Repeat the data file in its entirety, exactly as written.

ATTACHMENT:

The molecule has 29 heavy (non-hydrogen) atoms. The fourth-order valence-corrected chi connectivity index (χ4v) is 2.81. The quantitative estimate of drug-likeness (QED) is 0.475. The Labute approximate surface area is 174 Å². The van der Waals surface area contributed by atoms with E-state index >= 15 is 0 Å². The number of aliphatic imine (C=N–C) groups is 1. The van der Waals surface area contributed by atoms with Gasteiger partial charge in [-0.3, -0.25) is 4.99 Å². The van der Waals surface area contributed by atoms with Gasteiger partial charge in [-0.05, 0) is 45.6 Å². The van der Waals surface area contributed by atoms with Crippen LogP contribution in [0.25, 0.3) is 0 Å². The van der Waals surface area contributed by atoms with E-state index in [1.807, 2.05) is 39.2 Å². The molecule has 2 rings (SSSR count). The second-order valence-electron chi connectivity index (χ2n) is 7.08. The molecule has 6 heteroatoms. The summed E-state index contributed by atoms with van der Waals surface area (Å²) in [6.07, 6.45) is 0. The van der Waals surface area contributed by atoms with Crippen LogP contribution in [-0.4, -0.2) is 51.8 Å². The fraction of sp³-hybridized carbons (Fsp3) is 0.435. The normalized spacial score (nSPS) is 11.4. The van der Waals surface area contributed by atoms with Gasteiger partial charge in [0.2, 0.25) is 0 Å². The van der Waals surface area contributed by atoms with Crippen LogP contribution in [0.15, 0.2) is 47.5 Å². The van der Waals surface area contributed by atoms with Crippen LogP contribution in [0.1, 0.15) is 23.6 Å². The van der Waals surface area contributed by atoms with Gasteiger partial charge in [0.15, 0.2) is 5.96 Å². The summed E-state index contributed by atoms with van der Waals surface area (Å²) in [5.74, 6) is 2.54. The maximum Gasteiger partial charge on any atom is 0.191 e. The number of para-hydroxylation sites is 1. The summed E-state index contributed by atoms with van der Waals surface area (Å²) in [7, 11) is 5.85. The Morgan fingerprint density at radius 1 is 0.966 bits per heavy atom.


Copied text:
The molecule has 29 heavy (non-hydrogen) atoms. The fourth-order valence-corrected chi connectivity index (χ4v) is 2.81. The quantitative estimate of drug-likeness (QED) is 0.475. The Labute approximate surface area is 174 Å². The van der Waals surface area contributed by atoms with E-state index >= 15 is 0 Å². The number of aliphatic imine (C=N–C) groups is 1. The van der Waals surface area contributed by atoms with Gasteiger partial charge in [-0.3, -0.25) is 4.99 Å². The van der Waals surface area contributed by atoms with Gasteiger partial charge in [-0.05, 0) is 45.6 Å². The van der Waals surface area contributed by atoms with Crippen LogP contribution in [0.25, 0.3) is 0 Å². The van der Waals surface area contributed by atoms with E-state index in [1.807, 2.05) is 39.2 Å². The molecule has 2 rings (SSSR count). The second-order valence-electron chi connectivity index (χ2n) is 7.08. The molecule has 6 heteroatoms. The summed E-state index contributed by atoms with van der Waals surface area (Å²) in [6.07, 6.45) is 0. The van der Waals surface area contributed by atoms with Crippen LogP contribution in [-0.4, -0.2) is 51.8 Å². The fraction of sp³-hybridized carbons (Fsp3) is 0.435. The normalized spacial score (nSPS) is 11.4. The van der Waals surface area contributed by atoms with Gasteiger partial charge in [0.2, 0.25) is 0 Å². The van der Waals surface area contributed by atoms with Crippen LogP contribution in [0.15, 0.2) is 47.5 Å². The van der Waals surface area contributed by atoms with Crippen LogP contribution in [0.1, 0.15) is 23.6 Å². The van der Waals surface area contributed by atoms with Gasteiger partial charge in [0.15, 0.2) is 5.96 Å². The summed E-state index contributed by atoms with van der Waals surface area (Å²) in [5.74, 6) is 2.54. The maximum Gasteiger partial charge on any atom is 0.191 e. The number of para-hydroxylation sites is 1. The summed E-state index contributed by atoms with van der Waals surface area (Å²) in [7, 11) is 5.85. The Morgan fingerprint density at radius 1 is 0.966 bits per heavy atom.